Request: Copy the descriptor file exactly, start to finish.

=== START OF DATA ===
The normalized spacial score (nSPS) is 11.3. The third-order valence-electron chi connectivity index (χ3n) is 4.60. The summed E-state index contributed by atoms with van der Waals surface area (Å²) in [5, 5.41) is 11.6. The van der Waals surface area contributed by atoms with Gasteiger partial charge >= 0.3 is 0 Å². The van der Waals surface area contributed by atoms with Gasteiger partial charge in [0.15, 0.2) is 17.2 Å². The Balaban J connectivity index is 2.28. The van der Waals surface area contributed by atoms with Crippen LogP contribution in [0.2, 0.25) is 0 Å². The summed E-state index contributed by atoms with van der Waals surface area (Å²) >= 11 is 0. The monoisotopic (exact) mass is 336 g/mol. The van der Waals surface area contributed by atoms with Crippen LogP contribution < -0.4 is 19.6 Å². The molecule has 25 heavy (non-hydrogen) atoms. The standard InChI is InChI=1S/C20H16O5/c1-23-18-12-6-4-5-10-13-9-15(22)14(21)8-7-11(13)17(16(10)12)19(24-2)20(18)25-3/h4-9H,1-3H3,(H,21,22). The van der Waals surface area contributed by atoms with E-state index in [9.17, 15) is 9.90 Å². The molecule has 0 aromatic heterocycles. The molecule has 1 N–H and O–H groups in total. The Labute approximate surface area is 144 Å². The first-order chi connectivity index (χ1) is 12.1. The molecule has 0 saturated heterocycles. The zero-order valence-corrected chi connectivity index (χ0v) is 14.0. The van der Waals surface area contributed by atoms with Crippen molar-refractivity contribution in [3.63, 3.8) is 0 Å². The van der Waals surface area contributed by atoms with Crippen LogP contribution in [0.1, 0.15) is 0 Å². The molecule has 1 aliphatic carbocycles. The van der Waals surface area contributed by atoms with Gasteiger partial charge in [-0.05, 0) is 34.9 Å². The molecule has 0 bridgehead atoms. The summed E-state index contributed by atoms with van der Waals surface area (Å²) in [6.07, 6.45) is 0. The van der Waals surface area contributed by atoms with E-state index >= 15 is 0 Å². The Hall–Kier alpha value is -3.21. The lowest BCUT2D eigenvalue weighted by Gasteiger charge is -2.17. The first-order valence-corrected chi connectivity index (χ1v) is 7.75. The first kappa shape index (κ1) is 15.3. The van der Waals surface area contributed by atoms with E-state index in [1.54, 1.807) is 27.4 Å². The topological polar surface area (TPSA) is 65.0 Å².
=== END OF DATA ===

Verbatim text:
The normalized spacial score (nSPS) is 11.3. The third-order valence-electron chi connectivity index (χ3n) is 4.60. The summed E-state index contributed by atoms with van der Waals surface area (Å²) in [5, 5.41) is 11.6. The van der Waals surface area contributed by atoms with Gasteiger partial charge >= 0.3 is 0 Å². The van der Waals surface area contributed by atoms with Gasteiger partial charge in [0.15, 0.2) is 17.2 Å². The Balaban J connectivity index is 2.28. The van der Waals surface area contributed by atoms with Crippen LogP contribution in [0.2, 0.25) is 0 Å². The summed E-state index contributed by atoms with van der Waals surface area (Å²) >= 11 is 0. The monoisotopic (exact) mass is 336 g/mol. The van der Waals surface area contributed by atoms with Crippen LogP contribution < -0.4 is 19.6 Å². The molecule has 25 heavy (non-hydrogen) atoms. The standard InChI is InChI=1S/C20H16O5/c1-23-18-12-6-4-5-10-13-9-15(22)14(21)8-7-11(13)17(16(10)12)19(24-2)20(18)25-3/h4-9H,1-3H3,(H,21,22). The van der Waals surface area contributed by atoms with E-state index in [9.17, 15) is 9.90 Å². The molecule has 0 aromatic heterocycles. The molecule has 1 N–H and O–H groups in total. The Labute approximate surface area is 144 Å². The first-order chi connectivity index (χ1) is 12.1. The molecule has 0 saturated heterocycles. The zero-order valence-corrected chi connectivity index (χ0v) is 14.0. The van der Waals surface area contributed by atoms with Crippen molar-refractivity contribution in [3.63, 3.8) is 0 Å². The van der Waals surface area contributed by atoms with Crippen LogP contribution in [0.1, 0.15) is 0 Å². The molecule has 1 aliphatic carbocycles. The van der Waals surface area contributed by atoms with Gasteiger partial charge in [-0.05, 0) is 34.9 Å². The molecule has 0 bridgehead atoms. The summed E-state index contributed by atoms with van der Waals surface area (Å²) in [6.07, 6.45) is 0. The van der Waals surface area contributed by atoms with E-state index >= 15 is 0 Å². The Hall–Kier alpha value is -3.21. The lowest BCUT2D eigenvalue weighted by Gasteiger charge is -2.17. The first-order valence-corrected chi connectivity index (χ1v) is 7.75. The first kappa shape index (κ1) is 15.3. The van der Waals surface area contributed by atoms with E-state index in [1.54, 1.807) is 27.4 Å². The topological polar surface area (TPSA) is 65.0 Å².